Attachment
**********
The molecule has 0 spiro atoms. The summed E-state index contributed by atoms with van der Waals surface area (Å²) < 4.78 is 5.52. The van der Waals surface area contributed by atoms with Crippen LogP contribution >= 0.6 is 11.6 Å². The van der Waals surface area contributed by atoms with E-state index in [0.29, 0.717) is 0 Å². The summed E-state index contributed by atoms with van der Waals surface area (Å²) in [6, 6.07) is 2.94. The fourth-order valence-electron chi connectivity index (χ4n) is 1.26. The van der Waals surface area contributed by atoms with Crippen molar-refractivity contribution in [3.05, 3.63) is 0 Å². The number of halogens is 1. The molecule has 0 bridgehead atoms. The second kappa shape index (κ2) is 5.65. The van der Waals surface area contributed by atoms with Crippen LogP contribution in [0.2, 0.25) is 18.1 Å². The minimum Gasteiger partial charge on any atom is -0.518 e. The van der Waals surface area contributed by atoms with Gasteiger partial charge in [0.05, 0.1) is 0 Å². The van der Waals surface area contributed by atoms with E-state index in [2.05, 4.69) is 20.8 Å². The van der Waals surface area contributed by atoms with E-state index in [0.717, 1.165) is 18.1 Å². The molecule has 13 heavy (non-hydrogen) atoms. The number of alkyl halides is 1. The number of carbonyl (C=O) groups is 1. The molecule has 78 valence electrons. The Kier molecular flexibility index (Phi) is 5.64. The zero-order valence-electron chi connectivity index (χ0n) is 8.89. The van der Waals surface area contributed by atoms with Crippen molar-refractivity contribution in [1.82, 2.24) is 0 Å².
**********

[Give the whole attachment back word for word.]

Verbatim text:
The molecule has 0 spiro atoms. The summed E-state index contributed by atoms with van der Waals surface area (Å²) < 4.78 is 5.52. The van der Waals surface area contributed by atoms with Crippen LogP contribution >= 0.6 is 11.6 Å². The van der Waals surface area contributed by atoms with E-state index in [0.29, 0.717) is 0 Å². The summed E-state index contributed by atoms with van der Waals surface area (Å²) in [6, 6.07) is 2.94. The fourth-order valence-electron chi connectivity index (χ4n) is 1.26. The van der Waals surface area contributed by atoms with Crippen molar-refractivity contribution in [3.05, 3.63) is 0 Å². The number of halogens is 1. The molecule has 0 bridgehead atoms. The second kappa shape index (κ2) is 5.65. The van der Waals surface area contributed by atoms with Crippen LogP contribution in [0.2, 0.25) is 18.1 Å². The minimum Gasteiger partial charge on any atom is -0.518 e. The van der Waals surface area contributed by atoms with Gasteiger partial charge in [0.05, 0.1) is 0 Å². The van der Waals surface area contributed by atoms with E-state index in [2.05, 4.69) is 20.8 Å². The van der Waals surface area contributed by atoms with E-state index in [0.717, 1.165) is 18.1 Å². The molecule has 13 heavy (non-hydrogen) atoms. The number of alkyl halides is 1. The number of carbonyl (C=O) groups is 1. The molecule has 78 valence electrons. The Kier molecular flexibility index (Phi) is 5.64. The zero-order valence-electron chi connectivity index (χ0n) is 8.89. The van der Waals surface area contributed by atoms with Crippen molar-refractivity contribution in [1.82, 2.24) is 0 Å².